a Primal Root written review
Before we get started, a big THANK YOU to my buddy Aslan for letting me borrow his VHS copy of this sucker. My eyes are open!
The evil ’80s, huh? The golden age of the yuppie, trickle down economics, Marty McFly, and satanic cults. Remember back to the early days of the 1980s when there was a nationwide rumor that grew to a near-hysterical panic over the stories that satanic cults were roaming the countryside looking for infants, valley girls and grandparents to sacrifice in the name of their dark master? Believe it or not, as people were rocking out to Bananrama and Soft Cell they were also all nervous about getting tied to an alter and being slit open to appease someone’s religious figure. All of this panic seemed to stem from the popularity and publicity generated by “Michelle Remembers”, an autobiography that documents a woman’s recollections under hypnosis of being forced to attend rituals performed by “The Church of Satan” back in the ’50s. An entertaining read, sure, but it was also a load of bullshit. No one was being abducted for the purpose of human sacrifice, especially not in the “ME” decade. Official investigations into the phenomenon turned up nothing and everyone in the U.S. seemed to move on when the ’90s rolled in. Well…most of us got over it…http://freewestmemphis3.org/
Still, this couldn’t stop every filmmaker on the block from exploiting the decade’s unbridled fear of falling victim to satanism! Enter “NECROPOLIS”, the bargain-basement tale of a 300 year old, metal head, Satan worshiping, motorcycle riding witch from New Amsterdam by the name of Eva (LeeAnne Baker of “Riot on 42nd Street” and “Psychos in Love” fame)! This lady roams the seedy back alleys of ’80s New York searching for a virgin sacrifice in order to keep her youth, but not before resurrecting her cult members by draining the life force of “young” recovering junkies at a local halfway house and bursting out into random interpretive dance numbers in front of papier-mâché martian masks in back of crummy New York jewelry shops. At least I’m pretty sure that’s the plot of the film…
Our film opens in the late 1800s where two separate ceremonies are taking place simultaneously. There is a goofy looking young couple joining together in that holy union of marriage while our above-mentioned satanist witch is doing some kind of Jazzercise witchey Satan routine at the altar of her cobwebby, Hot Topic-esque lair which looks more suited to a performance on Head Banger’s Ball than it does to any kind of religious worship. Then again, what do I know, I’m not a satanist.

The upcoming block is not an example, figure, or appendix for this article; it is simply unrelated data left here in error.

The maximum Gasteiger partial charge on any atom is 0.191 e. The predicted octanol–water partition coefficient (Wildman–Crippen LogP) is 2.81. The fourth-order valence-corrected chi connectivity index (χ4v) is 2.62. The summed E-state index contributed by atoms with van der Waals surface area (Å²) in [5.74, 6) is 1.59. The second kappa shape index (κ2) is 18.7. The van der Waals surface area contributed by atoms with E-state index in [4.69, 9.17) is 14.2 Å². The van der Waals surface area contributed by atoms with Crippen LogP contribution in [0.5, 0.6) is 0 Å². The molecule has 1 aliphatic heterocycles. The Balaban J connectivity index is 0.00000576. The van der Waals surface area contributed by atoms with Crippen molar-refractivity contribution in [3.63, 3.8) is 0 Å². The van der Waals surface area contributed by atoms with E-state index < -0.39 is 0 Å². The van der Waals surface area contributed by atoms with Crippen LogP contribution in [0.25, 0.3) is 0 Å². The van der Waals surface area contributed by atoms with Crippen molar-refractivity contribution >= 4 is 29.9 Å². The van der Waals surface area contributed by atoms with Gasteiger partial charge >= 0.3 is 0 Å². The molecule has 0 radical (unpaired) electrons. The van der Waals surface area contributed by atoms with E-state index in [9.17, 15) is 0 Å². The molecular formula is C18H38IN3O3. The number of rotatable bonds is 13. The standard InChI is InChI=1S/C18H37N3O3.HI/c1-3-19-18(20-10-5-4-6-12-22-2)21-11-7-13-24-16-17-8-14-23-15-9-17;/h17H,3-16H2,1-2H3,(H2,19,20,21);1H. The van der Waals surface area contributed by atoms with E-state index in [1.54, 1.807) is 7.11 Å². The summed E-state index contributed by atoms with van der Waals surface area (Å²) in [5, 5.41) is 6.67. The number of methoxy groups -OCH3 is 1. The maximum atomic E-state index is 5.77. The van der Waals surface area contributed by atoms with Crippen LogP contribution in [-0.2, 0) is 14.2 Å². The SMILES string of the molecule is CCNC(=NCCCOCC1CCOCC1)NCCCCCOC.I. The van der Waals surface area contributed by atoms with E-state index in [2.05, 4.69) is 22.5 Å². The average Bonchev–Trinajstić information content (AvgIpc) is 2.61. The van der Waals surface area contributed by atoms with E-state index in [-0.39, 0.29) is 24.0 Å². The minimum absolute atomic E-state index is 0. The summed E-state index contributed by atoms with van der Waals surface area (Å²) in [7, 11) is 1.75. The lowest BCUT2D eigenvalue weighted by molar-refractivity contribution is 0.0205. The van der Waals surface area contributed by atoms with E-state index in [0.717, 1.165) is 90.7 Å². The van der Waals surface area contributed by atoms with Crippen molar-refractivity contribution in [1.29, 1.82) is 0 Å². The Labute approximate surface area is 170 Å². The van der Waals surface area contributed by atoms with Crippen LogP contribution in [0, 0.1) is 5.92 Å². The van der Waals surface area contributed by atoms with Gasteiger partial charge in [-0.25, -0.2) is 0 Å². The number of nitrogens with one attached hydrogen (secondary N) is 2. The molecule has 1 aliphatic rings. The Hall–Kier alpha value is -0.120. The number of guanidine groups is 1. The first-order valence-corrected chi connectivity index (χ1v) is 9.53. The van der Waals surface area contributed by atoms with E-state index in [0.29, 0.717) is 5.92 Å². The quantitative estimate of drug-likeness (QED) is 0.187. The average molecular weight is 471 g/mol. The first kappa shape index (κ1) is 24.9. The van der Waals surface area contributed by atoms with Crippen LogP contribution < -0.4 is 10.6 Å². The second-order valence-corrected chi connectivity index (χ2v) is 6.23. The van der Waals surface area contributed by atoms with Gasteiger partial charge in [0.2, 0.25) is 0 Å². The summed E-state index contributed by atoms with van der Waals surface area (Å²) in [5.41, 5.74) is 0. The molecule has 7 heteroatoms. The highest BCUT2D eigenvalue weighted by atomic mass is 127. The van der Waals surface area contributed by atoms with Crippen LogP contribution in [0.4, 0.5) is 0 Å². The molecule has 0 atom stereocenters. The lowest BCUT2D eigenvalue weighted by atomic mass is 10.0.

Before you can say “nauseatingly choppy cross-cutting” the bride has her throat slit, people cry and we fast forward to present day (1986) New York, New York where our witchy woman, Eva, now resides with her bleached blonde flattop, long red nails and more eyeliner than was used on all four Pirates of the Caribbean films combined. Really, it’s as if the top half of her head is painted black. I’m sure it’s a statement.
There are two subplots for the audience to chew on here. The first involves a priest running this sort of halfway house for wayward teens (all played by actors pushing 40) overcoming drug addictions, running away from broken homes or trying to give up spreading tail for money. He’s obviously not cut out for the job as just about everyone in his care ends up alone and being murdered by Eva who sucks out the murdered “teens'” souls and spews them forth in the form of ectoplasm from her six breasts (!!!) as she feeds her zombie cultist brethren back to life. Let me tell you, the feeding scene alone is worth the price of your time to sit through this sucker.
Our second plot involves the reincarnated married couple from the opening of the film. One is a crass, dimwitted Brooklyn detective who goes by the name “Billy” (Michael Conte) and the other is a red headed British journalist with grey teeth named Dawn (Jacquie Fitz). They meet and begin flirting at the scene of a halfway house homicide. Their eyes meet over the cold, bloody corpse of one of the local “youths” and they have an immediate connection. It’s like they’ve met before! They decide to get something to eat, because nothing perks up the appetite like crying preachers and dead children, and begin their whirlwind romance as star crossed, unappealing lovers!
The plot, obviously, doesn’t hold up to scrutiny but the film’s overriding cheap goofiness almost makes up for the lack of a coherent story or any method behind, or in front of, the camera. This is the single directing credit for writer/filmmaker Bruce Hickey and it’s kind of a shame. There are few filmmakers alive who make trash cinema with such purity! This thing is astonishingly bad from beginning to end and I love Necropolis for its commitment to being the strangest, most ridiculous movie it can possibly be. So, to Bruce, his cast and crew, we at The Trash Cinema Collective salute you for your strange little contribution to sleazy satanic horror cinema! Let’s face it, your movie is peerless.
The one thing I came away with from “Necropolis” (which, by the way, doesn’t feature a single cemetery), is that Satanists seem like they just want to have fun! Motorcycles, impromptu dance numbers, three times the normal amount of boobage, and dressing up like a Lady GaGa wannabe? Now that’s a woman I want to party with! Not everyday you meet a woman who excretes ectoplasm from her nipples. Is it wrong that I can’t help but imagine what breast ectoplasm tastes like? I like to think it tastes something like Hi-C’s Ecto-Cooler…